Britain is the best at nurturing young fashion designers but it's unclear how to stop the talent drain, says designer-turned-director Tom Ford.
Ford was at the Apple store in central London's Regent Street on Thursday (June 14) to meet fans and talk about his career with Grazia Fashion Editor Paula Reed.
When asked by Reed "Is there a city, in your experience of all these cities in the world, that particularly fosters young talent?" Ford said London, and Reed replied the British fashion industry doesn't make any money out of it, to which Ford said:
"No, you don't and that's the problem. With fashion in England because this is where the talent comes from. You go to Paris, you go to Milan and the design studios are just filled with English, British design assistants. But yet, and I can't quite figure out why, in this country, the fashion industry, as itself, hasn't been able to support that talent and keep it here. I moved my design studio when I was at Gucci, to London, A. because I love London and I wanted to spend more time here and live here. I'd been living in Paris and Milan a long time. I wanted to live in a place where I could speak my native language daily. But also, most of my assistants were English so it was a very easy move to transfer my design studio from Florence to London."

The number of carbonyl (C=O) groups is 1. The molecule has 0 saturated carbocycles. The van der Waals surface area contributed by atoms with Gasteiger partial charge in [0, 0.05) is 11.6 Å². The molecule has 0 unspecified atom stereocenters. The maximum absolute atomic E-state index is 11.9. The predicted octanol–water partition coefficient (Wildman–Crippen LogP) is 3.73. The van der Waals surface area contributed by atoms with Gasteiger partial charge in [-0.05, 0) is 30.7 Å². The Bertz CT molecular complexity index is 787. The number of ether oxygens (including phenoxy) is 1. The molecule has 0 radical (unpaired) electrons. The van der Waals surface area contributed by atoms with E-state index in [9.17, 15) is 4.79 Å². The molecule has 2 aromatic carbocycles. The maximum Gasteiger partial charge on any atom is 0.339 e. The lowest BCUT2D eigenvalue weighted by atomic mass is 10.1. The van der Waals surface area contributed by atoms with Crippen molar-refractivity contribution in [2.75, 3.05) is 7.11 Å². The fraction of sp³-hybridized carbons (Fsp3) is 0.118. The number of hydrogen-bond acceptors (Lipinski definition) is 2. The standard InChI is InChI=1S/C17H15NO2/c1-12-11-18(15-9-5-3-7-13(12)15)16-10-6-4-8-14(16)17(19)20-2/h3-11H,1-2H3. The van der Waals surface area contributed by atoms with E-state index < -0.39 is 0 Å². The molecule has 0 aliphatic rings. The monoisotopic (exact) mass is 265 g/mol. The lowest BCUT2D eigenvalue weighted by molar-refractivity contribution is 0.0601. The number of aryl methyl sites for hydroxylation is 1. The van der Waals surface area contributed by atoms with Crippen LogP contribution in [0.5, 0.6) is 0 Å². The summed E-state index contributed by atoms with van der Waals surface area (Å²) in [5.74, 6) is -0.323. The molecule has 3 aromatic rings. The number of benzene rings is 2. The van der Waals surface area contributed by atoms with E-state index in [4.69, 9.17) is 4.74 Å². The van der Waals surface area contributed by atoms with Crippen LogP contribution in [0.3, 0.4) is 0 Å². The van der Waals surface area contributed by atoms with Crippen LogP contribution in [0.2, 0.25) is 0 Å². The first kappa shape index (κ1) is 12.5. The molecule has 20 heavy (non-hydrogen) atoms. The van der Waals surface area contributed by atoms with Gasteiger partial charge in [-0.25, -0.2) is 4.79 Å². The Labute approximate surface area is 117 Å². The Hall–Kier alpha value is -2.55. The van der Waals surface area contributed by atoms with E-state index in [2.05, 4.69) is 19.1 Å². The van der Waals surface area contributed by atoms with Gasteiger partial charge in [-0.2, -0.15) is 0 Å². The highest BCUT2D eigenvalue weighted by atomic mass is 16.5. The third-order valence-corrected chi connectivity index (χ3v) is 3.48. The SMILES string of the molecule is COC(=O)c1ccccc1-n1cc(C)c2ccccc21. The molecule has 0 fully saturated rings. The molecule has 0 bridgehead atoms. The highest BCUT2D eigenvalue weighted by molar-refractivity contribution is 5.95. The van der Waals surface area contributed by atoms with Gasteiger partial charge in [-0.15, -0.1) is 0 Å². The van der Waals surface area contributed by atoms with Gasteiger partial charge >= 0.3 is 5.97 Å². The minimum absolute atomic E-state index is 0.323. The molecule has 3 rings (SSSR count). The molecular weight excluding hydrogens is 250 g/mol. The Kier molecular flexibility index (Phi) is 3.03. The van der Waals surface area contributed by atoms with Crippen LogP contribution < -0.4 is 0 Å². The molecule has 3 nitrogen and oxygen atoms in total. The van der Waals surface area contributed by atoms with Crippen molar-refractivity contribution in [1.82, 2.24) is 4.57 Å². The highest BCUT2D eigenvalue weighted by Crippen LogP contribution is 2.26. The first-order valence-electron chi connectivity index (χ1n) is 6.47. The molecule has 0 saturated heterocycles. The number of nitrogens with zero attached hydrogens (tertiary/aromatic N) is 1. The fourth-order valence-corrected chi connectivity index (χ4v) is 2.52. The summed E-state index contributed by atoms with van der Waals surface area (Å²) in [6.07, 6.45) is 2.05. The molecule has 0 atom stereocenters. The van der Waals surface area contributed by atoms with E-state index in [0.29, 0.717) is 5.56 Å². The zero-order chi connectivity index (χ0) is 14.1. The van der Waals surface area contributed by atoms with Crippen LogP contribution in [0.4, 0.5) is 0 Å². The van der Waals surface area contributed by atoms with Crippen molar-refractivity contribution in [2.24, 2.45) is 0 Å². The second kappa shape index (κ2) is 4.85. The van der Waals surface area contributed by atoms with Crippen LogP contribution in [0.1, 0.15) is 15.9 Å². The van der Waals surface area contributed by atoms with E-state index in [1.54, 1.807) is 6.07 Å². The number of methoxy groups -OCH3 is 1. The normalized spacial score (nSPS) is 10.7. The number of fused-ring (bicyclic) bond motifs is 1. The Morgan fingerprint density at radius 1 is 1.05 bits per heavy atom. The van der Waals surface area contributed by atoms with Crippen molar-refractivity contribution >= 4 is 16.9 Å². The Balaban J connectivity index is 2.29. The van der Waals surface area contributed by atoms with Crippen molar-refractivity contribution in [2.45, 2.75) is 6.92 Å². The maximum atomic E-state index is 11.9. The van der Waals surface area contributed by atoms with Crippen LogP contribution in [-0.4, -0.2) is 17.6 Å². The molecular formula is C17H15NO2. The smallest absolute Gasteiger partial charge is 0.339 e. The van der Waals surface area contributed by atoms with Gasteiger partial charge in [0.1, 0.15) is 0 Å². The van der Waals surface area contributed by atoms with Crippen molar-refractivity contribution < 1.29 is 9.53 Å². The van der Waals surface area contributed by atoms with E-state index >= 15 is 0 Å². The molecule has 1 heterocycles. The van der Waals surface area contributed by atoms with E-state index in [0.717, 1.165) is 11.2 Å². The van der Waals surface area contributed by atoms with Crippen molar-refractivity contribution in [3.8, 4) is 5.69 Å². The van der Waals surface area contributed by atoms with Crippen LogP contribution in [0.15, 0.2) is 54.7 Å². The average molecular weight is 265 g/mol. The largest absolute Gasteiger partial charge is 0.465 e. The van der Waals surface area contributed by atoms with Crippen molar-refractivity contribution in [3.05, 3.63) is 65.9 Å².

Ford famously steered Italian-label Gucci from a fledgling brand to one coveted by fashion editors in the early noughties, while also taking design reigns at French fashion house Yves Saint Laurent. But he stopped working as Creative Director for the big brands in 2004, and instead started his own menswear, accessories, fragrance, and most recently, a womenswear collection, which has been celebrated by fashion journalists.
He also directed his first feature film "A Single Man" in 2009, which was well-received by critics and earned British star Colin Firth an Academy Award nomination for Best Actor.
"When I came back to fashion with women's collection and men's collection, I decided not to do runway shows because when you do a runway show, you have to amp (amplify) things up in a way so they read from a great distance, so they are designed for photography rather than for a consumer. So you can exaggerate things when they don't function in real life and what I wanted to do was create clothes for real people," he said.
Ford mentioned that he was finished working on an original screenplay but his eponymous Ready-To-Wear collection was doing so well, he didn't have time to nurture his other passion, filmmaking.
Ford has also designed the clothes and accessories for Daniel Craig in the upcoming James Bond film "Skyfall" due out in October.
Apple will make the videos of Tom Ford available as a podcast in the week commencing on Monday (June 18).